The next 18 months are a great time to buy a franchise, but having said that, buying a franchise does not come with a guarantee of success. Like any business venture, becoming a franchisee is hard work, and you’ll need to invest your time, commitment and energy to make it successful. But if you’ve previously considered buying a franchise and have a vision for yourself to become your own boss while still belonging in a larger network, this is an optimal time to figure out your financials, do research, and invest in something new for yourself.
*Special thanks to Jackie Lobdell, Vice President of Franchise Development with Slim Chickens, for providing her expert insights
COVID-19 is redefining jobs (1). Social distancing has radically changed the way restaurants work, causing a spike in delivery and take-out orders, and employees are taking on different responsibilities to fit these new roles in the workplace (2). Another profound shift in the industry is the way staff is now expected to interact with their customers. Soft-skills, defined by the Oxford Dictionary as “personal attributes that enable someone to interact effectively and harmoniously with other people”(3), will be more important than ever, and managers with a long-term vision for their restaurant are using this time as an opportunity to build and strengthen their team. Here are some skill sets we think will help managers manage in today’s environment and how they can teach them.
Conflict Resolution (Guest Relations)
“Conflict Resolution” refers to the way one resolves an issue or problem between two or more people (4). According to the American Management Association, a non-profit educational membership organization and leader in professional development based in New York City, conflict resolution is a core skill for managers and supervisors, not only for handling disputes efficiently, but also for leveraging potential conflict situations as opportunities for critical conversations that enhance work relationships, increasing overall performance, and preventing conflicts from hindering employees’ professional growth (5).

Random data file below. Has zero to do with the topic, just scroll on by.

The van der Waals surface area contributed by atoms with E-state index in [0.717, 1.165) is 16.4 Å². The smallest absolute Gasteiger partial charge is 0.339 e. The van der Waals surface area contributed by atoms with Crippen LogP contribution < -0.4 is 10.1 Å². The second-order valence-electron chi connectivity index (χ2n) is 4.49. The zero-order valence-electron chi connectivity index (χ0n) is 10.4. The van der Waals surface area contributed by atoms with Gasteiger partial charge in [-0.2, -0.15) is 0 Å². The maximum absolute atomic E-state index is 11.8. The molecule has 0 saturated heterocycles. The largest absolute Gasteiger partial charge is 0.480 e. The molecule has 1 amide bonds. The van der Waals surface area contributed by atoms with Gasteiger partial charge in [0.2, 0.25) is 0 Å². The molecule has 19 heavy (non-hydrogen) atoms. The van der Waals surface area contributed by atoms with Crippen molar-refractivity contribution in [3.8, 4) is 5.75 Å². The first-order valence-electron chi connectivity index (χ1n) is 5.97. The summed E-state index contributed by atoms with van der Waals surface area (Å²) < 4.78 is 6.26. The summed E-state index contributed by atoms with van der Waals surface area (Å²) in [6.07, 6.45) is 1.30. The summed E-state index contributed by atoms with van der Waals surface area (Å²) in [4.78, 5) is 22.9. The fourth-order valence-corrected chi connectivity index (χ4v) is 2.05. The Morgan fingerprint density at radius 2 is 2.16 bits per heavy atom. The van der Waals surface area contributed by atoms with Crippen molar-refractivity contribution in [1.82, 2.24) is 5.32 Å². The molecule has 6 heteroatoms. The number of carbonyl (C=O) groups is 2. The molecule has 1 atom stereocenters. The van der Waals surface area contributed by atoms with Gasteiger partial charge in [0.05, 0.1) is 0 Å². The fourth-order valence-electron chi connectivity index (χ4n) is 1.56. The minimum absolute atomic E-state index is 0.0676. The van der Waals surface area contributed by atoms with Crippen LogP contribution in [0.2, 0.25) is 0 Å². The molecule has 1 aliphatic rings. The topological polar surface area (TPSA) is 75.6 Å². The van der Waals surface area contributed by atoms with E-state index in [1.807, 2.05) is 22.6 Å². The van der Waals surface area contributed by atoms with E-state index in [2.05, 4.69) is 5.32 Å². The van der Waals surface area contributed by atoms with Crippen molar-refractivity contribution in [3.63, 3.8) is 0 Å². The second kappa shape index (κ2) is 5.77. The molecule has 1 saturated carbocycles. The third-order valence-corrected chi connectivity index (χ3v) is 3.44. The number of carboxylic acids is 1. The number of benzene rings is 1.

This skillset will hold more significance now during the COVID-19 pandemic. People (guests and staff alike) are on edge, and more sensitive at this time of uncertainty. For example, a guest might refuse to wear a mask; a guest may file a complaint on a poorly handled order via third-party delivery. Conflicts, especially concerning the new regulations around safety and sanitation, are more likely to arise and staff should be aware and prepared so they can handle situations professionally.
You can visit a step by step guide to conflict resolution in the AMA article here (4, 5), but we recommend supervisors to first create opportunities for awareness and open dialogue with their staff. It is natural for people to react instinctively and not think through how they respond, but they can also prepare and practice handling these situations beforehand and practice stepping out of their comfort zone and putting conflicts into context (12). This is why we recommend role playing as part of the staff training—so that managers can first become comfortable with conflicts and practice resolving them in a controlled space. Practice will also help to build empathy for the guests and to handle difficult situations more quickly and readily.
Internal Conflict Resolution
Internal Conflict Resolution is focused more on building trust between staff (or between staff and managers) by addressing and resolving commonly encountered conflicts within the workplace. The same guidelines apply when teaching internal conflict resolution, except that supervisors should be prepared to play a mediator’s role. Open discussion, while it may be an opportunity for the team to open up, connect and clear up misunderstandings, may also stir up emotion and create tension. As with external conflict resolution, role playing and practicing situations will help build trust and credibility with team members, create team resiliency, and help team members gain confidence in holding difficult conversations calmly and assertively (5, 6).
Worksheets can come in handy. Choosing a particular conflict to discuss and dissect as a team can help staff reflect on ways emotions affect their perception of a particular problem. By considering both sides of an issue and feelings one may have experienced, they may be able to find ways to resolve conflicts logically, or else, find a good compromise that satisfies both parties.